State Senator Mary Lazich (R-New Berlin) represents parts of four counties: Milwaukee, Waukesha, Racine, and Walworth. Her Senate District 28 includes New Berlin, Franklin, Greendale, Hales Corners, Muskego, Waterford, Big Bend, the town of Vernon and parts of Greenfield, East Troy, and Mukwonago. Senator Lazich has been in the Legislature for more than a decade. She considers herself a tireless crusader for lower taxes, reduced spending and smaller government.
Last month, I had eleven town halls throughout state Senate District 28. I made a point to vary the meetings between daytime and evening, weekday and weekend. It was my goal that any constituent wanting to attend had an opportunity to do so.
Some venues were better attended than others, and each provided an opportunity to keep my hand on the pulse of our district and provide constituents with news about state issues. From Waterford to Big Bend, Greenfield to Franklin, Franklin to Vernon, Senate District 28 residents came armed with a range of questions, comments, and concerns. However, the issues of recall elections and mining legislation were brought up more than any other, and I want to address each for those not at the meetings.
Wisconsin seems to be stuck in a perpetual election cycle. Between the presidential race and the state recalls, it’s difficult to escape the advertising and talking heads. Many residents have simply had enough, and at the town halls voiced strong opposition for ongoing recall elections.
Indeed, prior to 2010, there were just over 20 recall elections for state legislators during US history. After the June 5 elections, Wisconsin will add 13 more to that list. While there are just over 20 recall elections in all of US history, Wisconsin will have 13 recall elections within 12 months.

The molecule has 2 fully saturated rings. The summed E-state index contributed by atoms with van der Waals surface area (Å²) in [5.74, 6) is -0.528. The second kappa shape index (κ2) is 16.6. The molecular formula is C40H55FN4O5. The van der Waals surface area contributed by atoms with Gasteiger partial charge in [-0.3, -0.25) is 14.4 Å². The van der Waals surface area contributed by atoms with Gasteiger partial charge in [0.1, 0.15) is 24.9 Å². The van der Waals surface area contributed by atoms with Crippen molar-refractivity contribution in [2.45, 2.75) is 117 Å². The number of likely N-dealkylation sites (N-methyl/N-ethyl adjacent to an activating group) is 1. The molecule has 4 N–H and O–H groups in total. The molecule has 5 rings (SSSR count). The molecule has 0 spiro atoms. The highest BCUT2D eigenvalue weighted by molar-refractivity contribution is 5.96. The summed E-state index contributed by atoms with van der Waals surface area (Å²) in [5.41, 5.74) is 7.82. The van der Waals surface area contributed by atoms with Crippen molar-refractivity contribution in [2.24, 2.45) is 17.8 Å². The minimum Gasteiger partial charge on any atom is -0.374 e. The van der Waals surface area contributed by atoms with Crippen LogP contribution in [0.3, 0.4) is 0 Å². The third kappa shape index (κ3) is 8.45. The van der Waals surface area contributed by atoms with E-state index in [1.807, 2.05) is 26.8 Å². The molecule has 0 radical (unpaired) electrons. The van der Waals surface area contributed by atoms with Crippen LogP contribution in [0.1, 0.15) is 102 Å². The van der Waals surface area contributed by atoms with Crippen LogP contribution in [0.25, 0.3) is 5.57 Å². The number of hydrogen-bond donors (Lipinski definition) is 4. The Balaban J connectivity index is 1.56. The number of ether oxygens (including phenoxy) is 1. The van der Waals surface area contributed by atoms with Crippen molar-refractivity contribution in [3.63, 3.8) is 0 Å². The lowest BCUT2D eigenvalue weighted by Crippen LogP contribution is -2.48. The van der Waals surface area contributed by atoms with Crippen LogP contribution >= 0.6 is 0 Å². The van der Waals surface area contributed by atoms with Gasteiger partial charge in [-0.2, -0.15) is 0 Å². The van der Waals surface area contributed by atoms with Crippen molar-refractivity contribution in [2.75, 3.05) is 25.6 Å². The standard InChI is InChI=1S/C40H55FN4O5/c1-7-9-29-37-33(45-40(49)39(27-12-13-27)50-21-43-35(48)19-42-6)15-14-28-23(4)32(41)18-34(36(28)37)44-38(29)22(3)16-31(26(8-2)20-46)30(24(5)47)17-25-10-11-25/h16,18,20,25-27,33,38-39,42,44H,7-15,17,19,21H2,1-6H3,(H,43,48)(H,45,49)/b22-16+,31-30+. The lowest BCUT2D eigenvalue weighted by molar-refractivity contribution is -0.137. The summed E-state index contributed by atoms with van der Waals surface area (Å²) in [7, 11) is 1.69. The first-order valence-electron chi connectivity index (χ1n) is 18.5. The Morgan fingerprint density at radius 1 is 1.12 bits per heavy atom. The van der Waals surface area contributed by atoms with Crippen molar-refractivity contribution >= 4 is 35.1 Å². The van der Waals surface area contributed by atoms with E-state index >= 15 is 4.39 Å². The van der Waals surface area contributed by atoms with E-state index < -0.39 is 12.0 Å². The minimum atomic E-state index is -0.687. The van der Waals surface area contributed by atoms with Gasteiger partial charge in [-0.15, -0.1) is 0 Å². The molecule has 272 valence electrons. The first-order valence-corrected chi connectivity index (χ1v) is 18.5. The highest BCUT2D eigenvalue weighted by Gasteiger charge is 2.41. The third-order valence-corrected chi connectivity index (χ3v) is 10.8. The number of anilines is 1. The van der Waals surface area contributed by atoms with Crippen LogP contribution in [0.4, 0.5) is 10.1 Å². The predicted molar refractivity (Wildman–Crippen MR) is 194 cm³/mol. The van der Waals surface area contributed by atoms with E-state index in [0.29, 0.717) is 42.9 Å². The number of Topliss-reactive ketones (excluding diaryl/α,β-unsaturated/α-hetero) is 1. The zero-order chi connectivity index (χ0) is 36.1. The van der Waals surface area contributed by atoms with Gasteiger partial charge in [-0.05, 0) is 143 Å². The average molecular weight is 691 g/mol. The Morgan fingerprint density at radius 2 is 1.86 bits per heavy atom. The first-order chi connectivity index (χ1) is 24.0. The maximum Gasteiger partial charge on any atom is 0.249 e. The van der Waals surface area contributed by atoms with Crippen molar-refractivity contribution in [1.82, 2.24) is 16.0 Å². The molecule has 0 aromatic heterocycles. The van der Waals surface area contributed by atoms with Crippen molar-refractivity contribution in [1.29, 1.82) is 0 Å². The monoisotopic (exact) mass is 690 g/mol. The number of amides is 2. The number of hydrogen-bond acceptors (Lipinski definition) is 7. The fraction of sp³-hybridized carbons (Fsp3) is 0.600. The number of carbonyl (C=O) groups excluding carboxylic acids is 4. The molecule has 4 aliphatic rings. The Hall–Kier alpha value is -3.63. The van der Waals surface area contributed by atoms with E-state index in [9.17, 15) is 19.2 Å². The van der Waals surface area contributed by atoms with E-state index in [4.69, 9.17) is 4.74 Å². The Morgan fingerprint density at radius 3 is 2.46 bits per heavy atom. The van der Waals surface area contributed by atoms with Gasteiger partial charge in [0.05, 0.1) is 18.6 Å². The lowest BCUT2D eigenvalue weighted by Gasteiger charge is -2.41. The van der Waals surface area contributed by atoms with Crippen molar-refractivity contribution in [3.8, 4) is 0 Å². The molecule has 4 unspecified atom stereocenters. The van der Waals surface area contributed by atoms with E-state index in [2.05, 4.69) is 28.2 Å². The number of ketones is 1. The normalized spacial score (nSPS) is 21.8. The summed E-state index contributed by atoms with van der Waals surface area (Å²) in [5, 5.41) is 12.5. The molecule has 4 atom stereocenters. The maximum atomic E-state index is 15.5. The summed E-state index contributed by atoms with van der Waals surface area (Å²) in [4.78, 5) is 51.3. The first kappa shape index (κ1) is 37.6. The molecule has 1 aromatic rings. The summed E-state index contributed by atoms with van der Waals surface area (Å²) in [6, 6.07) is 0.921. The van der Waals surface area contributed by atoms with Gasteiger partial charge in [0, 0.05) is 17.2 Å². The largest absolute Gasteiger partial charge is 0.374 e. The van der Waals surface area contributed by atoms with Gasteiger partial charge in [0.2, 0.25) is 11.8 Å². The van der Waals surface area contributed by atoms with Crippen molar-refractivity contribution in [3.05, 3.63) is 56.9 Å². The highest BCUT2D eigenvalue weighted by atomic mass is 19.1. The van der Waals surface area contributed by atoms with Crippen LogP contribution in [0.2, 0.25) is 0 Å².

Besides the often annoying onslaught of political advertisements, residents speaking on this issue centered on a common theme, namely, that citizens elect their officials to serve a full term. Recalling representatives for policy decisions detracts from the value of regularly scheduled elections. Most agreed recalls should remain an option; however, only for a good reason like dereliction of duty or a criminal offense.
I agree with my constituents: recalls are out of control in this state. It is my hope that starting with the next legislative session Democrats and Republicans can come together and reform our recall laws. I do not believe that the recall provisions in the state constitution and statutes were intended to be used in this manner, and the legislature would be wise to include a controlling mechanism.
The second common theme I heard from constituents is disappointment over the failure of the mining bill. Once again, I share my constituents’ frustration.
The bill would have enabled Wisconsin to take advantage of iron deposits up north, the same deposits currently providing good paying jobs and revenue in Minnesota. Unfortunately, the bill approved by the Assembly and that I co-sponsored failed by one vote on the Senate floor.
I was joined at the New Berlin and Greenfield town halls by Representative Mike Kuglitsch, a member of the Select Committee on Mining Jobs. He reiterated his support for the proposal, and we both hope that we will be able to finish the work on this bill and bring thousands of jobs to Wisconsin.
I appreciated hearing from constituents on all of the issues discussed during the Town Hall Meetings. It is clear that our state remains politically charged. I appreciate that citizens took time out of their day to help achieve democracy in action. Thank you to all attending the Meetings.